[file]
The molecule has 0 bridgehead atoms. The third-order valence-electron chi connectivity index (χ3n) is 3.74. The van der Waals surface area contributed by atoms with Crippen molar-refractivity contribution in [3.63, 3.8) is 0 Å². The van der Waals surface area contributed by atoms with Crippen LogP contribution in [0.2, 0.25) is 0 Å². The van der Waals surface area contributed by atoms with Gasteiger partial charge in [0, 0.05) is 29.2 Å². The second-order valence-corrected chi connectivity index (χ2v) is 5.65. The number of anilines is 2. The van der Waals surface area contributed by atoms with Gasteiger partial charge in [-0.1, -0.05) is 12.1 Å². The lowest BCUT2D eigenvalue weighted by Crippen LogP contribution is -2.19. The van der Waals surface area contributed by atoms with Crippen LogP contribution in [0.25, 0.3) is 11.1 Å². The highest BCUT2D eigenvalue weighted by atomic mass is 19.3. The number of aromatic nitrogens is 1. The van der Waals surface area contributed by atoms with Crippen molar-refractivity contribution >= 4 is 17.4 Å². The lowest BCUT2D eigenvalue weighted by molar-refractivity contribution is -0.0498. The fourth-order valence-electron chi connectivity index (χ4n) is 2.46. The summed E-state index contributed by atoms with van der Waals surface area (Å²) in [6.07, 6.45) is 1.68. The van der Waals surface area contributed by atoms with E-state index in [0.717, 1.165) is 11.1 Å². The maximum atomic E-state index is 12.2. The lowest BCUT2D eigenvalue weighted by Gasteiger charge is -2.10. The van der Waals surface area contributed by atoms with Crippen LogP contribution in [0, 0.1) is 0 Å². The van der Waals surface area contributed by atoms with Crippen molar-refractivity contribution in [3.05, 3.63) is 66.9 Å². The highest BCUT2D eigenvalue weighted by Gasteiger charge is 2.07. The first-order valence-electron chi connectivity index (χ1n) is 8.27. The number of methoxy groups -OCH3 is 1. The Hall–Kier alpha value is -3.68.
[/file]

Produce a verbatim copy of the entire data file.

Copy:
The molecule has 0 bridgehead atoms. The third-order valence-electron chi connectivity index (χ3n) is 3.74. The van der Waals surface area contributed by atoms with Crippen molar-refractivity contribution in [3.63, 3.8) is 0 Å². The van der Waals surface area contributed by atoms with Crippen LogP contribution in [0.2, 0.25) is 0 Å². The van der Waals surface area contributed by atoms with Gasteiger partial charge in [0, 0.05) is 29.2 Å². The second-order valence-corrected chi connectivity index (χ2v) is 5.65. The number of anilines is 2. The van der Waals surface area contributed by atoms with Gasteiger partial charge in [-0.1, -0.05) is 12.1 Å². The lowest BCUT2D eigenvalue weighted by Crippen LogP contribution is -2.19. The van der Waals surface area contributed by atoms with Crippen LogP contribution in [0.25, 0.3) is 11.1 Å². The highest BCUT2D eigenvalue weighted by atomic mass is 19.3. The number of aromatic nitrogens is 1. The van der Waals surface area contributed by atoms with Crippen molar-refractivity contribution >= 4 is 17.4 Å². The lowest BCUT2D eigenvalue weighted by molar-refractivity contribution is -0.0498. The fourth-order valence-electron chi connectivity index (χ4n) is 2.46. The summed E-state index contributed by atoms with van der Waals surface area (Å²) in [6.07, 6.45) is 1.68. The van der Waals surface area contributed by atoms with E-state index in [0.717, 1.165) is 11.1 Å². The maximum atomic E-state index is 12.2. The lowest BCUT2D eigenvalue weighted by Gasteiger charge is -2.10. The van der Waals surface area contributed by atoms with Crippen LogP contribution in [0, 0.1) is 0 Å². The van der Waals surface area contributed by atoms with Crippen molar-refractivity contribution in [3.05, 3.63) is 66.9 Å². The highest BCUT2D eigenvalue weighted by Gasteiger charge is 2.07. The first-order valence-electron chi connectivity index (χ1n) is 8.27. The number of methoxy groups -OCH3 is 1. The Hall–Kier alpha value is -3.68.